•  20758
    We describe here a series of experimental analogies between fluid mechanics and quantum mechanics recently discovered by a team of physicists. These analogies arise in droplet systems guided by a surface (or pilot) wave. We argue that these experimental facts put ancient theoretical work by Madelung on the analogy between fluid and quantum mechanics into new light. After re-deriving Madelung’s result starting from two basic fluid-mechanical equations (the Navier-Stokes equation and the continuit…Read more
  •  144
    The Uses of Analogies in Seventeenth and Eighteenth Century Science
    Perspectives on Science 19 (2): 154-191. 2011.
    The object of this paper is to look at the extent and nature of the uses of analogy during the ªrst century following the so-called scientiªc revolution. Using the research tool provided by JSTOR we systematically analyze the uses of “analog” and its cognates (analogies, analogous, etc.) in the Philosophical Transactions of the Royal Society of London for the period 1665–1780. In addition to giving the possibility of evaluating quantitatively the proportion of papers explicitly using analogies, …Read more
  •  106
    The emergence and evolution of the expression “conflict of interests” in science : A historical overview, 1880–2006
    with Pierre-Marc Gosselin
    Science and Engineering Ethics 14 (3): 337-343. 2008.
    The tendency is strong to take the notion of “conflict of interests” for granted as if it had an invariant meaning and an ethical content independent of the historical context. It is doubtful however, from an historical and sociological point of view, that many of the cases now considered as instances of “conflicts of interests” would also have been conceived and perceived as such in, say, the 1930s. The idea of a “conflict of interests” presupposes that there are indeed interests in conflict. C…Read more
  •  48
    Academic debates are so frequent and omnipresent in most disciplines, particularly the social sciences and humanities, it seems obvious that disagreements are bound to occur. The aim of this paper is to show that whereas the agent who perceives his/her contribution as being misunderstood locates the origin of the communication problem on the side of the receiver who "misinterprets" the text, the emitter is in fact also contributing to the possibility of this misunderstanding through the very man…Read more
  •  45
    The experimenters' regress: from skepticism to argumentation
    with Benoı̂t Godin
    Studies in History and Philosophy of Science Part A 33 (1): 133-148. 2002.
    Harry Collins' central argument about experimental practice revolves around the thesis that facts can only be generated by good instruments but good instruments can only be recognized as such if they produce facts. This is what Collins calls the experimenters' regress. For Collins, scientific controversies cannot be closed by the ‘facts’ themselves because there are no formal criteria independent of the outcome of the experiment that scientists can apply to decide whether an experimental apparat…Read more
  •  42
  •  39
    What did mathematics do to physics?
    History of Science 39 (4): 383-416. 2001.
  •  30
    The object of this paper is two-fold: first, to show that contrary to what seem to have become a widely accepted view among historians of biology, the famous 1953 first Nature paper of Watson and Crick on the structure of DNA was widely cited — as compared to the average paper of the time — on a continuous basis from the very year of its publication and over the period 1953–1970 and that the citations came from a wide array of scientific journals. A systematic analysis of the bibliometric data t…Read more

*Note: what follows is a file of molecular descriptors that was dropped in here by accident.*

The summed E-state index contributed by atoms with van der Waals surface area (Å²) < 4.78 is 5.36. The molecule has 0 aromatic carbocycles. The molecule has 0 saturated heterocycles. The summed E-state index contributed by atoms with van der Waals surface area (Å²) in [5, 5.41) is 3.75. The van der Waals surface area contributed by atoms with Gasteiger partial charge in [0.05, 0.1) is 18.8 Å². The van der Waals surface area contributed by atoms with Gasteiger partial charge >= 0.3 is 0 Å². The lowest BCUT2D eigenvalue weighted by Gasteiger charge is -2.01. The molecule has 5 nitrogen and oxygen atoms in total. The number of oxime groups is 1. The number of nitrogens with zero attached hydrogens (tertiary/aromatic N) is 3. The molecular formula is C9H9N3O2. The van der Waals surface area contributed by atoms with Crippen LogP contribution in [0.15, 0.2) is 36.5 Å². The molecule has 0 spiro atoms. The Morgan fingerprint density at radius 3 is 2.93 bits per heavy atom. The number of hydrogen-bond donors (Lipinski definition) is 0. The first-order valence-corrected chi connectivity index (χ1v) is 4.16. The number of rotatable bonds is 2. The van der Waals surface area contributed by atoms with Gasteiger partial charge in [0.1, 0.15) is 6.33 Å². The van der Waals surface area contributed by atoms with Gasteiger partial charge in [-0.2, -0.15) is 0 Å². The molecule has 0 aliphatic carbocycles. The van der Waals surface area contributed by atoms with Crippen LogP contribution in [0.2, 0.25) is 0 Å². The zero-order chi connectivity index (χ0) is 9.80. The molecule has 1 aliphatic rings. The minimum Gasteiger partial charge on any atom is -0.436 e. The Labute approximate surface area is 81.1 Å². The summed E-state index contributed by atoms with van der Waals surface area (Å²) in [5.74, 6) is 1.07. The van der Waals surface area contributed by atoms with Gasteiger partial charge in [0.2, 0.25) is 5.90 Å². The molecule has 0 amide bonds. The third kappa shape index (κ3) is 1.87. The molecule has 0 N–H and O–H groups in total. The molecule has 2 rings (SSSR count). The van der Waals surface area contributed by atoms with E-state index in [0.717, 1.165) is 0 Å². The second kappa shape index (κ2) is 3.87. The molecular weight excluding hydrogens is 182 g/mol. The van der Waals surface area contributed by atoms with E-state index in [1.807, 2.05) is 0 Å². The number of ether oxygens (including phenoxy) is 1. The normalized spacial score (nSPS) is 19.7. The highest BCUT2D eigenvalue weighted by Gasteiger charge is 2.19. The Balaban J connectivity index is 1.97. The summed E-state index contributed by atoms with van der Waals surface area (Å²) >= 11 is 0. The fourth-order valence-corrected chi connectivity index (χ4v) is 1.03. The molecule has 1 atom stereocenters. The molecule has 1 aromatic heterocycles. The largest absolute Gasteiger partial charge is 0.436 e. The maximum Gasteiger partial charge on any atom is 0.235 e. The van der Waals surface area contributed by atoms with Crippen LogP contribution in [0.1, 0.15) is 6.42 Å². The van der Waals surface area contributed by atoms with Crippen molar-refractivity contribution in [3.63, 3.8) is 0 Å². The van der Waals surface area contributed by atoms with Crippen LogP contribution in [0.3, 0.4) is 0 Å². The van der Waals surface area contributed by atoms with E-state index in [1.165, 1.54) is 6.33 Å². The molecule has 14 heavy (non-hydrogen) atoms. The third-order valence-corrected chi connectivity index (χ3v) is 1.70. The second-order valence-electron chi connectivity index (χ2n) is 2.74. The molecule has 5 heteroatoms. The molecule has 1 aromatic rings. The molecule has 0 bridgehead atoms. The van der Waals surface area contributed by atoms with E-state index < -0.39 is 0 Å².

•  27
    In this paper, we provide a macro level analysis of the visibility of philosophy of science in the sciences over the last four decades. Our quantitative analysis of publications and citations of philosophy of science papers, published in 17 main journals representing the discipline, contributes to the longstanding debate on the influence of philosophy of science on the sciences. It reveals the global structure of relationships that philosophy of science maintains with science, technology, engine…Read more
  •  24
    Pourquoi le" programme fort" est-il incompris?
    Cahiers Internationaux de Sociologie 109 235-255. 2000.
  •  18
    This article uses the methods of citation and network analysis to map the global structure of the intellectual field and its development over time. Through the case study of Mersenne's, Oldenburg's and Darwin's correspondences, we show how looking at letters as a corpus of data can provide a global representation of the evolving conversation going on in the Republic of Letters and in intellectual and scientific fields. Aggregating general correspondences in electronic format offers a global port…Read more
  •  14
    Liberté des réseaux socionumériques, contrainte des chercheurs
    Hermès: La Revue Cognition, communication, politique 59 (1). 2011.
  •  14
    Macroscopic Oil Droplets Mimicking Quantum Behaviour: How Far Can We Push an Analogy?
    International Studies in the Philosophy of Science 29 (3): 271-294. 2015.
    We describe a series of experimental analogies between fluid mechanics and quantum mechanics recently discovered by a team of physicists. These analogies arise in droplet systems guided by a surface wave. We argue that these experimental facts put ancient theoretical work by Madelung on the analogy between fluid and quantum mechanics into new light. After re-deriving Madelung’s result starting from two basic fluid mechanical equations, we discuss the relation with the de Broglie–Bohm theory. Thi…Read more
  •  13
    Naming without Necessity
    Revue de Synthèse 131 (3): 439-454. 2010.
  •  11
    Letters to the Editor
    with D. L. Simms, Martin Bernal, and Lewis Pyenson
    Isis 84 (3): 538-541. 1993.